It’s not very often that a sermon stays with me for an entire week. But for some reason the sermon I heard last week keeps popping back into my thoughts. For the past two weeks our pastor has been explaining the “why” behind our service. The first week he talked about the first half of our service (liturgy of the Word), and last week he talked about the second half (liturgy of the Table). He made this observation: Everything we do on Sunday morning in the service is a celebration. It’s a party. It’s time to bring out the best linen and the best plates  because it is no ordinary day, but a celebration day.

Sunday worship is a celebration. So simple, yet so profound.

And yet, if this is the case, why do our church services feel more like funerals? I get that there is a goal of being reverent, but too often, the attempt to be reverent misses and it becomes depressing instead.

Hymns that are played a half a beat (or even more) too slow.

Songs that have no joy.

Songs that are not singable by the congregation.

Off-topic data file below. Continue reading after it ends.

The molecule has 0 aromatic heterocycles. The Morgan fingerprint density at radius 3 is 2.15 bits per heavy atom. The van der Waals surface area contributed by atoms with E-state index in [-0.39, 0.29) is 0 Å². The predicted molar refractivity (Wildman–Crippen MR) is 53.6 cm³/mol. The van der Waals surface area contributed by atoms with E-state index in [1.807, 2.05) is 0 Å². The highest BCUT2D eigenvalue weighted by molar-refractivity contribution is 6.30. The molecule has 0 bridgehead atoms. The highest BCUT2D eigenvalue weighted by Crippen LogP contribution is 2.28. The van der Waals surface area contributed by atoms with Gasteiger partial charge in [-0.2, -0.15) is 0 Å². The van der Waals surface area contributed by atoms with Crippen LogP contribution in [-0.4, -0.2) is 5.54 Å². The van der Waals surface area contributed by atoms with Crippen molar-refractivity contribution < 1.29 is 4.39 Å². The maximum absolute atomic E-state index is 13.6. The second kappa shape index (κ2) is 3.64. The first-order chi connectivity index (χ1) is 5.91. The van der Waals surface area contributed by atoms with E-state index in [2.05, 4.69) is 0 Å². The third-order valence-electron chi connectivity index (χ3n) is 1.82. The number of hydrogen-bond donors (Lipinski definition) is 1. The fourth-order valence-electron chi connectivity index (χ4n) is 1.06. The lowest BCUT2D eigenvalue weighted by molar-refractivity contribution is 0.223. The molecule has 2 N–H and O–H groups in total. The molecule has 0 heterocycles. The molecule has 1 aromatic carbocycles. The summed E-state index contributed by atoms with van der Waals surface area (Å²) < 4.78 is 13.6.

Songs that are theologically correct but have no heart, no depth, and no emotion.

There’s been a lot of bashing of evangelicalism lately on the blogosphere, with lots of talk of how evangelical churches do things wrong, even how they do worship wrong by dumbing it down.

And yet, I’m finding myself more and more appreciative of evangelical worship. Good evangelical worship has heart.

There are songs that are happy-clappy.

There are songs that you can’t help but tap your toes to, and you leave church still humming.

Yes there are fluffy songs, but there are also songs that are theologically profound.

There are songs that cause me to throw my hands up in praise and surrender at the majesty of the Risen King.